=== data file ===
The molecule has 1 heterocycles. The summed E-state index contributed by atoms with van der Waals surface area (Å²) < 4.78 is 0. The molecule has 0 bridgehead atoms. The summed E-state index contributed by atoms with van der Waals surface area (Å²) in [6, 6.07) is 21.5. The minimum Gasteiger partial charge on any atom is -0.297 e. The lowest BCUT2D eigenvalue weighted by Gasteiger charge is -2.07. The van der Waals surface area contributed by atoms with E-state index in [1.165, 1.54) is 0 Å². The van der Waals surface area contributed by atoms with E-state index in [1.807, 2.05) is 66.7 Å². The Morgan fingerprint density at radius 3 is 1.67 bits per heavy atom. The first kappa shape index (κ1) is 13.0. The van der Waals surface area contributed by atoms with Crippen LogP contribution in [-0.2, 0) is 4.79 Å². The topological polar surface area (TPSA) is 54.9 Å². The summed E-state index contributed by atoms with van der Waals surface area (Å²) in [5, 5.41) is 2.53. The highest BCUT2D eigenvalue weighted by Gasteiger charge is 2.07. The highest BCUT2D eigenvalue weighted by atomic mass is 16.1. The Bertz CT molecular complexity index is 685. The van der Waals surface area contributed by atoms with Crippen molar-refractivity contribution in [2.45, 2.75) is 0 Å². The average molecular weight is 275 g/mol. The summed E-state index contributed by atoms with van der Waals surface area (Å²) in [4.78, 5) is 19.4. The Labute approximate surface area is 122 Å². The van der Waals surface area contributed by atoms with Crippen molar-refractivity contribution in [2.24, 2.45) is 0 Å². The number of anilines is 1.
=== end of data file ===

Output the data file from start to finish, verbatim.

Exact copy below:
The molecule has 1 heterocycles. The summed E-state index contributed by atoms with van der Waals surface area (Å²) < 4.78 is 0. The molecule has 0 bridgehead atoms. The summed E-state index contributed by atoms with van der Waals surface area (Å²) in [6, 6.07) is 21.5. The minimum Gasteiger partial charge on any atom is -0.297 e. The lowest BCUT2D eigenvalue weighted by Gasteiger charge is -2.07. The van der Waals surface area contributed by atoms with E-state index in [1.165, 1.54) is 0 Å². The van der Waals surface area contributed by atoms with E-state index in [1.807, 2.05) is 66.7 Å². The Morgan fingerprint density at radius 3 is 1.67 bits per heavy atom. The first kappa shape index (κ1) is 13.0. The van der Waals surface area contributed by atoms with Crippen LogP contribution in [-0.2, 0) is 4.79 Å². The topological polar surface area (TPSA) is 54.9 Å². The summed E-state index contributed by atoms with van der Waals surface area (Å²) in [5, 5.41) is 2.53. The highest BCUT2D eigenvalue weighted by Gasteiger charge is 2.07. The highest BCUT2D eigenvalue weighted by atomic mass is 16.1. The Bertz CT molecular complexity index is 685. The van der Waals surface area contributed by atoms with Crippen molar-refractivity contribution in [2.45, 2.75) is 0 Å². The average molecular weight is 275 g/mol. The summed E-state index contributed by atoms with van der Waals surface area (Å²) in [4.78, 5) is 19.4. The Labute approximate surface area is 122 Å². The van der Waals surface area contributed by atoms with Crippen molar-refractivity contribution in [2.24, 2.45) is 0 Å². The number of anilines is 1.